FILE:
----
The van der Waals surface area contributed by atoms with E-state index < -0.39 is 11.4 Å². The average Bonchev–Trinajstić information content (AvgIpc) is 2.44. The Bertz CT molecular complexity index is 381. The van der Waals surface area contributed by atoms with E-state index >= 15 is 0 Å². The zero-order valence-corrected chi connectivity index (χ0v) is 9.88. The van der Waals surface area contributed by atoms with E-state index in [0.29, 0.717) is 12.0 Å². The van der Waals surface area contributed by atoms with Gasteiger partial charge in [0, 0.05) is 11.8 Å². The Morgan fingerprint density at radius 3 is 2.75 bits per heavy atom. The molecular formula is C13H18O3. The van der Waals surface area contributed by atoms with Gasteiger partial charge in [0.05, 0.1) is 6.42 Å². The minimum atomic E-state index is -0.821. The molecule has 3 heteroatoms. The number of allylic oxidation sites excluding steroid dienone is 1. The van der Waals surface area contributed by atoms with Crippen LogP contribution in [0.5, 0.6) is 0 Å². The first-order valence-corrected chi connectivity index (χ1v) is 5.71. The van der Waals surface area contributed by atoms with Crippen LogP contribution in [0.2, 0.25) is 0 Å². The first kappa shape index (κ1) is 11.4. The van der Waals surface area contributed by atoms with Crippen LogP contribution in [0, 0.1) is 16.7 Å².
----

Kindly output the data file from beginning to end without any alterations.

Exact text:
The van der Waals surface area contributed by atoms with E-state index < -0.39 is 11.4 Å². The average Bonchev–Trinajstić information content (AvgIpc) is 2.44. The Bertz CT molecular complexity index is 381. The van der Waals surface area contributed by atoms with E-state index >= 15 is 0 Å². The zero-order valence-corrected chi connectivity index (χ0v) is 9.88. The van der Waals surface area contributed by atoms with E-state index in [0.29, 0.717) is 12.0 Å². The van der Waals surface area contributed by atoms with Gasteiger partial charge in [0, 0.05) is 11.8 Å². The Morgan fingerprint density at radius 3 is 2.75 bits per heavy atom. The molecular formula is C13H18O3. The van der Waals surface area contributed by atoms with Gasteiger partial charge in [0.05, 0.1) is 6.42 Å². The minimum atomic E-state index is -0.821. The molecule has 3 heteroatoms. The number of allylic oxidation sites excluding steroid dienone is 1. The van der Waals surface area contributed by atoms with Crippen LogP contribution in [0.5, 0.6) is 0 Å². The first-order valence-corrected chi connectivity index (χ1v) is 5.71. The van der Waals surface area contributed by atoms with Crippen LogP contribution in [0.2, 0.25) is 0 Å². The first kappa shape index (κ1) is 11.4. The van der Waals surface area contributed by atoms with Crippen LogP contribution in [0, 0.1) is 16.7 Å².